Children’s commissioner warns 120,000 teenagers at risk of ‘falling off the radar’


Tens of thousands of England’s teenagers are at risk of “falling off the radar” of schools and local authority children’s services as the country eases out of lockdown, the children’s commissioner for England has warned.

Children's commissioner for England Anne Longfield warns of a 'lost generation'. Picture: Office of the children's commissioner for England
Children's commissioner for England Anne Longfield warns of a 'lost generation'. Picture: Office of the children's commissioner for England

New analysis published by commissioner Anne Longfield states that as many as one in 25 teenagers were at risk of dropping out of education or going missing from care and becoming “easy prey” for criminal gangs before the Covid-19 pandemic.

In 2017/18, 123,000 teenagers “fell through gaps” in local authority provision becoming invisible to services.

The report warns that spending six months out of school could leave even more children failing to return to full-time training or education without urgent support over the summer break.

“A whole generation of vulnerable teens could stay at risk of educational failure and unemployment, or crime or exploitation,” Longfield warns.

“We must not look back in five years at a generation of vulnerable teenagers who fell out of society and ended up drifting into crime and unemployment. They need extra help now as we emerge from lockdown.”

According to the report, teenagers in Liverpool, Medway and Blackpool were the most likely to fall through the gaps, while those in areas like Wokingham, Barnet and Rutland were the least.

Longfield highlights that most of these children face issues including exclusions from school, long and persistent periods of absence, dropping out of school in Year 11 and being placed in alternative education provision. Many had also gone missing from care, she said.

The report lays out a list of criteria for thousands more young people who do not meet the threshold for local authority support. It adds that in 2017/18, 81,000 teenagers met at least one of the criteria. 

The list includes:

  • Have special education needs and disabilities (SEND) and also multiple exclusions from school
  • Have a permanent exclusion but do not enter a pupil referral unit (PRU) during the year
  • Are in care and living in an unregulated placement
  • Are in care and have multiple placement changes during the year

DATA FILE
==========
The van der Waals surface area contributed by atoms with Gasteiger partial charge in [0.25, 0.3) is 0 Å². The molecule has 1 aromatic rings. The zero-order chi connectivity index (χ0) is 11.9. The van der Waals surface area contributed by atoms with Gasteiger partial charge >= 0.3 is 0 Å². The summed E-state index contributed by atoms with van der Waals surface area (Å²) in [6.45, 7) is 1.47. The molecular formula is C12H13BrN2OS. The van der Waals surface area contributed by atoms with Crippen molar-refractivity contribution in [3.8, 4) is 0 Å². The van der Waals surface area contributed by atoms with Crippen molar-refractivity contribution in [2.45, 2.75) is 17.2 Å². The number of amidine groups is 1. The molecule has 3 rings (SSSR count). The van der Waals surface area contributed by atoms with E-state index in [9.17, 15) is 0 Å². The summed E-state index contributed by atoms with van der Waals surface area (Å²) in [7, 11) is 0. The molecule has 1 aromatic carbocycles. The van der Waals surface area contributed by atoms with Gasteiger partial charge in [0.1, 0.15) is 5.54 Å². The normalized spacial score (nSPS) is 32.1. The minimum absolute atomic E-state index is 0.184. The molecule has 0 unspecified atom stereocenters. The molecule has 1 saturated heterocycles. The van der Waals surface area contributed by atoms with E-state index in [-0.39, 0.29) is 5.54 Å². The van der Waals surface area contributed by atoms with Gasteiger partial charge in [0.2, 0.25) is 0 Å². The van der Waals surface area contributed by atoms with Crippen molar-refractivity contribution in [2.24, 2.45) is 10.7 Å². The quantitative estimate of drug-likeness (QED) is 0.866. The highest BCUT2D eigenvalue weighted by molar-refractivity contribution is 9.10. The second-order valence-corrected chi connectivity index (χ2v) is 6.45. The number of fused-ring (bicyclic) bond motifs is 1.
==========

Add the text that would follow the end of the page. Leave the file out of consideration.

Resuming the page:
• Have a permanent exclusion
  • Have high levels of unauthorised absence
  • Drop out of the school system in Year 11
  • Miss at least an entire term of school in the previous two years
  • Are in care but go missing from their placement multiple times in a year

Longfield has called on local authorities to work with police forces to stop these vulnerable children getting involved with criminal gangs. 

More work must be done to ensure they re-enter education or training to stop them becoming NEET (not in education, employment or training), the commissioner says, adding that 42,000 teenagers were classed as NEET in 2017/18. 

The report also calls for more youth work schemes to take place over the summer to help vulnerable teenagers re-engage with society.

Research by the commissioner’s officer shows that many schemes have been cancelled due to the pandemic and warns that over-13s are at risk of being “side-lined” from plans because of an increase in health risks from Covid-19 compared with young children.

Longfield said: “This summer I am particularly worried that teenagers who have finished Year 11, who have seen their apprenticeship collapse, or have simply lost their way through lockdown will simply fall off the radar. Teenagers in colleges have so far been left out of catch-up funding.

“Many of these children, and I fear many thousands of other vulnerable teenagers, have had very little structure to their lives over the last six months. School was often a stretch for them, and I am concerned we are never going to get some of them back into education. If we do not act now, this could result in a lost generation of teens – dropping out of school, going under the radar, getting into trouble, and at risk of being groomed by gangs and criminals.

“We need to identify these children quickly and do whatever it takes over the summer to stabilise their lives and get them prepared for the structure of school again.”

In response, a government spokesperson said: "Schools and colleges have remained open throughout the pandemic to vulnerable children and those of critical workers, and we have worked across government and with the sector to make sure young people stay safe at this time.

"Ahead of a full return to school and college in September, we are expanding frontline charity support and helplines to reach more young people, working with local authorities and schools to ensure they have 'eyes and ears' on those at most risk, and supporting pupils leaving alternative provision this summer to stay engaged in education, employment or training. We are also investing £100 million in remote education, including devices and routers that help these children keep in contact with schools and social workers.

"This summer, schools and other out of schools settings will also be able to run holiday clubs and we have worked with the National Citizenship Service who will be running programmes of activities for teenagers across the country.”

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